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AMONG FRIENDS: ‘Once you start the Gaelic language you can’t stop’

In Aite nan Gaidheal in Highland Square Mall, the language once heard across Pictou County in the 1800s, is being spoken by beginner Gaelic students who ended their eight weeks of study with a cake and a few games of Gaelic bingo. From left, front row, are Beth MacEachern and Elaine Chaisson with Anna MacKenzie, Doug Laidlaw, Wendy McInnis and Linda Turner.
In Aite nan Gaidheal in Highland Square Mall, the language once heard across Pictou County in the 1800s, is being spoken by beginner Gaelic students who ended their eight weeks of study with a cake and a few games of Gaelic bingo. From left, front row, are Beth MacEachern and Elaine Chaisson with Anna MacKenzie, Doug Laidlaw, Wendy McInnis and Linda Turner. - Rosalie MacEachern

Whether from a love of the music, a sense of homage to heritage or a simple curiosity about languages, a group of beginner students gather once a week to learn Gaelic.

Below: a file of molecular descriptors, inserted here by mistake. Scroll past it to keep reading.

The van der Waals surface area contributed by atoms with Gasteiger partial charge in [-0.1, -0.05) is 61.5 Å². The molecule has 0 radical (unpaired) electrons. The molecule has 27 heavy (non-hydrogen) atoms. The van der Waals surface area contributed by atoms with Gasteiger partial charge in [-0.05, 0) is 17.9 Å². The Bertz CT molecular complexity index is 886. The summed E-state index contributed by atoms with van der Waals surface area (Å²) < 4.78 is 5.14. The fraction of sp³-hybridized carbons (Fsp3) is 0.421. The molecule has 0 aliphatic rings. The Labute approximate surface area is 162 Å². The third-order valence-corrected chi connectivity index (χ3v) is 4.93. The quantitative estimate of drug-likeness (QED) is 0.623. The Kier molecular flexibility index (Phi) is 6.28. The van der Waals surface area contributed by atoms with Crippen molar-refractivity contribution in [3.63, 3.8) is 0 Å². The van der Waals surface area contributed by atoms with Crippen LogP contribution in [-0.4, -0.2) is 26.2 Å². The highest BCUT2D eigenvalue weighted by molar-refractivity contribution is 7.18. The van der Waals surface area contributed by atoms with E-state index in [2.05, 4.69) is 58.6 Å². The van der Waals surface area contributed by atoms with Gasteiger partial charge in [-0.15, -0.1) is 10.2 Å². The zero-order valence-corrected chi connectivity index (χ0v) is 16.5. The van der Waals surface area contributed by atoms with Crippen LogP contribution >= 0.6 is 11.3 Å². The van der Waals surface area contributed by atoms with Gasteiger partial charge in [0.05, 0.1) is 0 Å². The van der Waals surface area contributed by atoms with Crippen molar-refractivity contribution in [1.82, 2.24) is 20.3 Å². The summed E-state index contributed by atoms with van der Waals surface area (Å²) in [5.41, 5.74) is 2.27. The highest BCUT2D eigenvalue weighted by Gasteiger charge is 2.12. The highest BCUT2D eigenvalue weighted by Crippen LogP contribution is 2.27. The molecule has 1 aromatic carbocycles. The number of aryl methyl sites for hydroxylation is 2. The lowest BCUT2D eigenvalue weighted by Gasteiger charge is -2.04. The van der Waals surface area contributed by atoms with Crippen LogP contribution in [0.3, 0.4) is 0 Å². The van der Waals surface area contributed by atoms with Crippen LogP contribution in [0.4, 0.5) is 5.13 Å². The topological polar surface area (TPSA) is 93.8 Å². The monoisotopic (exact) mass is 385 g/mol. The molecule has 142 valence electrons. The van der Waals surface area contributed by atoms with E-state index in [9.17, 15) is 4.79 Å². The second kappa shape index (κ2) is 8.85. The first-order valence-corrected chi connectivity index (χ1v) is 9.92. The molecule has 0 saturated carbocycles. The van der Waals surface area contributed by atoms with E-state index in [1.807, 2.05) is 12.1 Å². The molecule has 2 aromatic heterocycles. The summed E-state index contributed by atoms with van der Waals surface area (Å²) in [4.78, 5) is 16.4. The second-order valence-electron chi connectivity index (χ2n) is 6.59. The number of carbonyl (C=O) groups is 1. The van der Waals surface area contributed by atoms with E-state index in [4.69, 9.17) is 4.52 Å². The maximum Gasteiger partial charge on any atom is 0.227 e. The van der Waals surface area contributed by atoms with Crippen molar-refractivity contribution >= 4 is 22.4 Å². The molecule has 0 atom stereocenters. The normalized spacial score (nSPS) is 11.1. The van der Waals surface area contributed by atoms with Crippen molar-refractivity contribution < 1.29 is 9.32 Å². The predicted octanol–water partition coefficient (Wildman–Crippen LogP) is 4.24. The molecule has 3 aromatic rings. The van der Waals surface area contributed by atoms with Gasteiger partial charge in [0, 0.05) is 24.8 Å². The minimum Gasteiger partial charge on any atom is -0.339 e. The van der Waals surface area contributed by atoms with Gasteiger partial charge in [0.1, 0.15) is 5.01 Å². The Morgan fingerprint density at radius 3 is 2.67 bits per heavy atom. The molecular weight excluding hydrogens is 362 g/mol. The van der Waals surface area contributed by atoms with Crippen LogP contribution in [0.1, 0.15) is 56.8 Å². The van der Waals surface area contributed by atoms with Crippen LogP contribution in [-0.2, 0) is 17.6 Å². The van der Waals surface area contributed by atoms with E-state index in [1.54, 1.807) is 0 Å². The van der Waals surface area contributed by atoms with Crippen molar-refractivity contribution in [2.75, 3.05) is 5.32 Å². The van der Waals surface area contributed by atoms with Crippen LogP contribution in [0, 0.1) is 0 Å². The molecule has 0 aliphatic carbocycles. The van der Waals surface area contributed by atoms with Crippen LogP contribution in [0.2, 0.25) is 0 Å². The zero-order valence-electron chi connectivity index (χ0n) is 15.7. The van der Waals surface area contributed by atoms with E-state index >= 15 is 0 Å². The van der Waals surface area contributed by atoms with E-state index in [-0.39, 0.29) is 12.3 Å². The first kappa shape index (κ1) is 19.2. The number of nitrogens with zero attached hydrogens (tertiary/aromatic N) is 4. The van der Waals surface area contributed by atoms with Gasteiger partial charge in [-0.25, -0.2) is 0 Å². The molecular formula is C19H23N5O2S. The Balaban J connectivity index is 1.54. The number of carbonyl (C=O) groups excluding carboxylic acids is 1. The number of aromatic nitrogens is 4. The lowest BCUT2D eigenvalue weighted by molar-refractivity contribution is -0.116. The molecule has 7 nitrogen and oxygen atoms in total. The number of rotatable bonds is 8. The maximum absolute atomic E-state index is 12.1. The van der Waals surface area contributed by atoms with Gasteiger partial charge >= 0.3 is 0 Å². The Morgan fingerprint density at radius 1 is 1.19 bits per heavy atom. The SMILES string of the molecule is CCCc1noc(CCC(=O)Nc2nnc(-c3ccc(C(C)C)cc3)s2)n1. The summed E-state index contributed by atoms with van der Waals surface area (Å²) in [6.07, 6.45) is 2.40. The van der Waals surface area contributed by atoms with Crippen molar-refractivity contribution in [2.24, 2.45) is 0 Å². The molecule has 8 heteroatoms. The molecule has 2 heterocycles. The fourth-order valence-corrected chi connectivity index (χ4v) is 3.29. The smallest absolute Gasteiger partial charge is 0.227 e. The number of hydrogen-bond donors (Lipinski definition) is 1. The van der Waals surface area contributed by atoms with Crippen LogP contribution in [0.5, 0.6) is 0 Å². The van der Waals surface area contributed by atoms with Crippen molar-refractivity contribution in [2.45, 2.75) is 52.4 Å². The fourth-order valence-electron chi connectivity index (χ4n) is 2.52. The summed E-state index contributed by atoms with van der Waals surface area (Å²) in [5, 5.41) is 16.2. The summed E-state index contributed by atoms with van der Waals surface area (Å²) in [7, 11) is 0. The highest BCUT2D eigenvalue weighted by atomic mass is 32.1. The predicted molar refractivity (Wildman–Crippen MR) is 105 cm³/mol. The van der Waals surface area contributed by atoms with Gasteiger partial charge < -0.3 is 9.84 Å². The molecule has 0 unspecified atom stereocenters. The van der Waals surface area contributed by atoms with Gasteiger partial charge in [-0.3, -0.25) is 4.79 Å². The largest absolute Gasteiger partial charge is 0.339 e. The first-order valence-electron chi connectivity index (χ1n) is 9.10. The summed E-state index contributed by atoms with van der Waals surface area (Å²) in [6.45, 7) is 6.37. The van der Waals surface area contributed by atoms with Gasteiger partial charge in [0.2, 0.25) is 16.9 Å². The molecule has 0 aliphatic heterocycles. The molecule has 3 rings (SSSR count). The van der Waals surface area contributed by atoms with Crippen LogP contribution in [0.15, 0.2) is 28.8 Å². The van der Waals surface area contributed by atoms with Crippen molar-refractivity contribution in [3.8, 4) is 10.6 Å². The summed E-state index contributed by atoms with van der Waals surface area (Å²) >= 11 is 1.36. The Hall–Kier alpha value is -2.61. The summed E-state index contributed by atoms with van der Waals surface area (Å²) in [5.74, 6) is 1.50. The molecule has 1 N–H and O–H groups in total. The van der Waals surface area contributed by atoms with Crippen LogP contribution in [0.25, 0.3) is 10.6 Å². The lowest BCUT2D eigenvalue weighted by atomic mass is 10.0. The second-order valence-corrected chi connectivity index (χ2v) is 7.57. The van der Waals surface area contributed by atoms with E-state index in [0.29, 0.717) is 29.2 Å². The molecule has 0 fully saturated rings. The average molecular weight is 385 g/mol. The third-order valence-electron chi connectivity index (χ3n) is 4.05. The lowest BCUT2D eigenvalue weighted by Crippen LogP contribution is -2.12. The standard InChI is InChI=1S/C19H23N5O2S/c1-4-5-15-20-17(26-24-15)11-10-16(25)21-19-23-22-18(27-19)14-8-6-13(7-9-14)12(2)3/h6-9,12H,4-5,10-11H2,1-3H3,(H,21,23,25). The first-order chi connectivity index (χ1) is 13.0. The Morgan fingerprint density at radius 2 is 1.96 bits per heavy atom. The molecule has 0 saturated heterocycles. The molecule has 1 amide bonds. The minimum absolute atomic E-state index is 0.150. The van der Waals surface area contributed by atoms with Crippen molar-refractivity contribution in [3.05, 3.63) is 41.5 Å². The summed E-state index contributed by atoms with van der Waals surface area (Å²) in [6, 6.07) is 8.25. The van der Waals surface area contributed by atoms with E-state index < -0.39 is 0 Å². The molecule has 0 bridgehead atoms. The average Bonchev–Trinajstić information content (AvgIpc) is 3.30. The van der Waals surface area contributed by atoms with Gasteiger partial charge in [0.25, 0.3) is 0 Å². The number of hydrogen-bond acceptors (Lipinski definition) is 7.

Most have ancestors who once spoke the language but the closest claim any of them have is to grandmothers they never met who reportedly had the Gaelic.

Wendy McInnis considers herself a Gaelic learner but is also the class instructor.

“I’m working toward becoming fluent. Once you start the Gaelic journey, you just can’t stop.”

She grew up in Trenton, a town which once had many Gaelic speakers, some having come from Antigonish and Cape Breton to work in the local industries.

“I’d be at my friend’s house and I’d hear her father speaking Gaelic to the oldest son. The son, Cal MacInnis, was learning the language from his father, one of the last native speakers in the town.”

A university course in Celtic folklore later increased her appreciation of the culture.

“Culture and language go hand in hand. So many of our old myths and fairy tales are from the Celtic realm.”

Elaine Chaisson, who helps instruct the class and also teaches a small beginners’ class in Pictou, worked at the Hector Heritage Quay in Pictou for eight years.

“Many people who came to visit had a great interest in the language and I knew it had been spoken by one of my grandmothers in Cape Breton, so I gradually developed my own interest. Given we have such a Scottish history, I felt I should learn as much as I can.”

Both have spent years taking advantage of every possible opportunity to enhance their language skills, including workshops and immersion weekends.